He was made bishop successively of Chichester, Ely and then Winchester. He served in the reigns of Elizabeth I and James I with great distinction.
Yet is not just for his political and church accomplishments we honor him today. He should be chiefly remembered as a writer. He crafted prayers that still set the bar high in the English language. Anglicanism's soul is in our prayer book and our poetry, and that is no small measure a credit to Andrewes.
Other Protestant churches produced lengthy statements of doctrine, or "confessions," with towering theologians like Martin Luther and John Calvin setting forth the intricacies of Christianity as they saw it.
We produced poets.
The English reformers set their course by a different compass: their theology was in the music of the words, in the poems and prayers, and they crafted hundreds of them. Sonnets sang to people in ways that doctrinal petitions could not. Andrewes shared the stage with John Donne, William Shakespeare, Richard Hooker and other luminaries of English letters.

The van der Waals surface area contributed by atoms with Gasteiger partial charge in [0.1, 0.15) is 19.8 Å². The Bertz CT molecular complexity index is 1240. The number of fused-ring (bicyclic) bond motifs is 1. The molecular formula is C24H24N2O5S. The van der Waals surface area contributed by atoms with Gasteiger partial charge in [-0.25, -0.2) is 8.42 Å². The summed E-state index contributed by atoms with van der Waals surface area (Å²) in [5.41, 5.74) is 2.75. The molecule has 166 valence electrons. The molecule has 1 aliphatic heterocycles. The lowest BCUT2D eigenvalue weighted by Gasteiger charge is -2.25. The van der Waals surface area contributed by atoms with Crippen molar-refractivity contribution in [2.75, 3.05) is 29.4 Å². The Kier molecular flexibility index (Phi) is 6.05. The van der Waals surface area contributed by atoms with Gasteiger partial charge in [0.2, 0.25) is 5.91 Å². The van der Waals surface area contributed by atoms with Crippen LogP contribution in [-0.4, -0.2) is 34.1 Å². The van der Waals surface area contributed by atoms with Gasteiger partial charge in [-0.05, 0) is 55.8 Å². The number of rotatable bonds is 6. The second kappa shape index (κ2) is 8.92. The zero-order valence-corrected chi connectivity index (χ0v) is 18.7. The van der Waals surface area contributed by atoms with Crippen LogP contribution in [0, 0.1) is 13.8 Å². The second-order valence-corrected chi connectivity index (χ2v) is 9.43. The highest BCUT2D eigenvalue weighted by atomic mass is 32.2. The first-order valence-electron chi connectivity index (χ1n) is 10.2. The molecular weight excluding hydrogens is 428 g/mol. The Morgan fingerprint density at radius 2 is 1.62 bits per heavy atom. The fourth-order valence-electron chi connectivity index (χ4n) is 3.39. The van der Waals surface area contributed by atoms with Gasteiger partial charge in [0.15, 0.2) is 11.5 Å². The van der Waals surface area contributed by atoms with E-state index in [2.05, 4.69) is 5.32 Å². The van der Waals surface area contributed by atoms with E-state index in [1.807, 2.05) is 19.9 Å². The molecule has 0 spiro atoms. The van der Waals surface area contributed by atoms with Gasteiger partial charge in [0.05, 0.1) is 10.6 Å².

He was certainly an accomplished scholar, and his preaching carried heft. But the words did not have to be turgid. Theology did not need to be measured in run-on sentences.
Many of the prayers and phrases in our contemporary prayer book have their origins with Lancelot Andrewes. Here is one of his prayers:
Blessed art Thou, 0 Lord,
Our God, the God of our Fathers;
Who turnest the shadow of death into the morning;
and lightenest the face of the earth;
Who separatest darkness from the face of the light;
and banishest night and bringest back the day;
Who lightenest mine eyes,
that I sleep not in death;
Who deliverest me from the terror by night,
from the pestilence that walketh in darkness;
Who drivest sleep from mine eyes,
and slumber from mine eyelids;
Who makest the outgoings of the morning
and evening to praise Thee;
because I laid me down and slept and rose up again,
for the Lord sustained me; because I waked and beheld,
and my sleep was sweet unto me.